Nessel warns of continued COVID-19 scams


Michigan Attorney General Dana Nessel is reissuing a consumer alert in partnership with the Michigan Department of Insurance and Financial Services (DIFS), warning Michiganders to beware of healthcare scammers – this time claiming to be a representative of the US Department of Health Insurance Plans for Citizens offering discounted health insurance plans.

Last month, Nessel warned of crooks claiming to be from state or local health departments as well as vaccination clinics, asking for personal information.

“Bad actors continue to profit from this pandemic in any way they can,” Nessel said. “Beware of unsolicited calls claiming to be from state, local, or federal health services offering discounted health insurance. The latest scam uses President Biden’s new health policy in an attempt to obtain your personal information like a social security number or medicare number.

If you get an unsolicited call from someone saying they represent a local, state, or federal agency, be skeptical and trust your instincts.

Hang up if they claim to be from a government agency and:

  • re-enroll in a medical plan by requesting your current insurance information;
  • make threats (such as that your current coverage will be canceled) or rush to make a decision; Where
  • attempt to obtain your banking information.

These types of scams often contact residents through an automated call. Since many reputable companies use telemarketing to conduct their business with the help of live call telemarketers or automated calling, criminals will also use this method for the purpose of stealing personal or banking information.

You can learn more about warning signs with the Attorney General’s Consumer Alert on Robotic Calls.

DIFS regulates the insurance and financial services industries in Michigan and operates the Fraud Investigation Unit (FIU) dedicated to preventing criminal and fraudulent activity in the insurance and financial services markets. Consumers can report suspected insurance fraud, including suspected health insurance scams, to the FIU on the DIFS website.

“Marketplace’s current special registration period, which is open until August 15, is an important opportunity for Michiganders to get comprehensive and affordable health insurance, but criminals are stepping up their efforts to confuse and scam them. consumers, ”said Anita Fox, director of DIFS. “It’s critical that Michiganders get the health information and coverage they need while protecting themselves against fraud and identity theft. Always verify the identity and legitimacy of a caller and never give out your personal information over the phone.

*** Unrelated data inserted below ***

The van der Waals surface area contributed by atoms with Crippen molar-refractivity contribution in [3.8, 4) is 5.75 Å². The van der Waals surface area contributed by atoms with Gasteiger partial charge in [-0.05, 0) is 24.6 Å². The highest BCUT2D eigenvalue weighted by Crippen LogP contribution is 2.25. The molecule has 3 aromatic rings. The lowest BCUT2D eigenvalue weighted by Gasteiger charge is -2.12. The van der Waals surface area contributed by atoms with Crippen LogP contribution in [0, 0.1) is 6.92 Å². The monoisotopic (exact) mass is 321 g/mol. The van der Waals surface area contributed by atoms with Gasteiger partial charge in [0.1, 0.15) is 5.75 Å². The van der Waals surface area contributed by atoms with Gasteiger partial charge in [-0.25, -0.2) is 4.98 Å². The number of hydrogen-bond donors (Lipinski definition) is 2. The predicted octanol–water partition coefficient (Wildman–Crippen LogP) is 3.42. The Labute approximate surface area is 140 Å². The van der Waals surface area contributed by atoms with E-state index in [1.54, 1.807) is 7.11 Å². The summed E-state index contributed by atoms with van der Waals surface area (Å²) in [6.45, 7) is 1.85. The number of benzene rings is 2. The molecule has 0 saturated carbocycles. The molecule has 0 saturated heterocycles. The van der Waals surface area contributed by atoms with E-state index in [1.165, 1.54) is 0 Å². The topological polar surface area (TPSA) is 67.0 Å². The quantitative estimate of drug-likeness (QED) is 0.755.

According to the Michigan Department of Health and Human Services, if you are concerned that a call from a local health department may be a scam, write down the name and number of the person who called you, then contact your local health department. . to confirm the legitimacy of the call.

Regarding COVID-related messages, calls from the state’s contact tracing team will come from 866-806-3447 or MI COVID HELP.

During a legitimate contact tracing or investigation of a COVID-19 case, health services will ask you questions about your health and ask you to verify your date of birth or address. They will also ask questions about and / or encourage vaccination, if you are not vaccinated. They will never ask you for social security numbers, payment numbers such as bank or credit card information, or your immigration status.

DIFS can help consumers with health insurance questions and complaints and can provide information about the Medicare Market’s special registration period which is now open until August 15. Health Insurance webpage or call 877-999-6442 Monday to Friday 8 a.m. to 5 p.m.

The Ministry of the Attorney General provides a library of resources that consumers can consult at any time.

Your connection to consumer protection is just a click or a phone call away. Consumer complaints can be filed online at the Attorney General’s website or by calling 877 765-8388.


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